But Jesus is not telling us that these are things that we should want to do or to be. Rather, he is telling us that, in the life of both the individual Christian and the community of faith, these things are going to happen to us. We are going to lose someone or something dear to us, and we will mourn. There will be a time when we are called to be peacemakers. There will be a time when we see injustice in our community and we will hunger and thirst for righteousness. And yes, there may come a time when we will endure persecution for righteousness’ sake—I can imagine that if we were to propose building a homeless shelter, there would be protests and misunderstandings all throughout Park County. But these states of being or doing that Jesus names in today’s Gospel are blessed—we are to be happy when these things come upon us. Even more than that, we are to rejoice and be glad, because it means we are doing something right as we seek to follow Jesus and his teachings. And we know that Jesus is God with us, Immanuel, pronouncing his blessing and his love upon us.

And so, there is another thing that Jesus implies when he teaches us about these blessings. If these things aren’t happening to us, then we may need to examine what we are and are not doing and see if we are truly following Jesus, or if we’re just giving our faith lip service. Again, it’s not that we are to deliberately seek out sorrow and mourning, as an example. Instead it is that, in the course of truly living out our faith, these circumstances will happen to us, and we will know God’s blessing upon us as we experience Jesus in our midst during these times. And so, this may be a time for us to reflect, as a congregation, on where we are in our faith journey with Jesus, and whether Jesus may be calling us to a more difficult vocation than that which we have already walked.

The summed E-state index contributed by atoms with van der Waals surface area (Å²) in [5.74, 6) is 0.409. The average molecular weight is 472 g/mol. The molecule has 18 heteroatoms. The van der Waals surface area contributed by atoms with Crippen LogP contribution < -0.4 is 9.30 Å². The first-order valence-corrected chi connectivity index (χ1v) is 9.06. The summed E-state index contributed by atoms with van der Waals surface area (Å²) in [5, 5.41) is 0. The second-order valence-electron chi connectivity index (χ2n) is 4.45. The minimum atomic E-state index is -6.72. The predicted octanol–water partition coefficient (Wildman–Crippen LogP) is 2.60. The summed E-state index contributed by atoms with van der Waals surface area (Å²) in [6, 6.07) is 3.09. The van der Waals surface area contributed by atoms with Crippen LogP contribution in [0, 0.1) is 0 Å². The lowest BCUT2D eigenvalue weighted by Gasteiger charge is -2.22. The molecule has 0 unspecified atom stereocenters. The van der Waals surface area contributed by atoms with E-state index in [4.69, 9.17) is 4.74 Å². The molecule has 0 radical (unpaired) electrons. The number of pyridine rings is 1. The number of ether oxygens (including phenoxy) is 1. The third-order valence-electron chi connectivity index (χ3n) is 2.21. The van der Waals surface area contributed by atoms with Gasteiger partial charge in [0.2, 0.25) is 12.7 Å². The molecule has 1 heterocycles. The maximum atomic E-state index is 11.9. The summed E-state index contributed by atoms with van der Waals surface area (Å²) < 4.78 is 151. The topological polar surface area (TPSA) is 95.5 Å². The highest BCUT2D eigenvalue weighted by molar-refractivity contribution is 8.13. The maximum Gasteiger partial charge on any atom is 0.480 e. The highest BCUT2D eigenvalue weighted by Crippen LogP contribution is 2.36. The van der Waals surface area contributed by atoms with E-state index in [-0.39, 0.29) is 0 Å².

I know that I’ve been speaking a lot lately about poverty here in Powell and about those who are homeless. It may seem foolish that I’m doing so. After all, we as a congregation are already doing a lot to help out. We’re good at contributing food, money, and time to Loaves and Fishes. We have contributed regularly to Backpack Blessings in order to help children who live in poverty eat over the weekends. And I’m really proud of how we have all stepped up to contribute to the Good Samaritan Fund, which makes it easier for me to help people in need as they come to the door of this church. But over the four years that I have been here with you, I have seen this little congregation do some pretty amazing things. And I think that we are capable of doing more to participate in the coming of the kingdom of heaven.

And the fact is that there are homeless people here in Powell, and throughout Park County. Meg Nickles, the Episcopal priest, did tell me that her congregation helped a woman living out of her car to get back on her feet. A counselor at Yellowstone Behavioral Health has told me stories of homeless people in the area sleeping on the floor of a local laundromat and hanging out in the Walmart in Cody to stay warm. And I have heard stories of homeless people being sent to Billings and then turning right around and coming back to the area, which seems counterproductive until we remember that, even if they have to live out of cars or camp out in someone’s back yard, that still might feel safer for them than being in a big city where they have no connections. And I believe that this congregation has the gifts to begin tackling this issue. We have the gift of making good food and of generosity, for example. We could start by hosting a meal once a month for those who are homeless and who are living in poverty. And the movement could go forward from this simple start. All we need is someone to take leadership and get the ball rolling.

Jesus’ beatitudes are more than just blessings, they are a call to action. And they are also a promise that God will always be with us when we move forward into the life that the Holy Spirit is calling us towards. And so, as further food for thought, I’d like to end with this story that I think Jesus, being part of the Jewish tradition, would have liked:


Some followers go to the rabbi and ask him, “What is heaven like?”

“In heaven,” answers the rabbi, “they sit at a table with delicacies and sumptuous treats of every kind. The only problem is their arms do not bend.”

“And what is hell like?”

“In hell they sit at a table with all sorts of treats and sumptuous delicacies. The only problem is their arms do not bend.”

“Then, Rebbe, what is the difference between heaven and hell?”

“Ah, my children,” said the rabbi, “in heaven they feed each other.”


Let us help people to see the kingdom of heaven by feeding one another. Amen.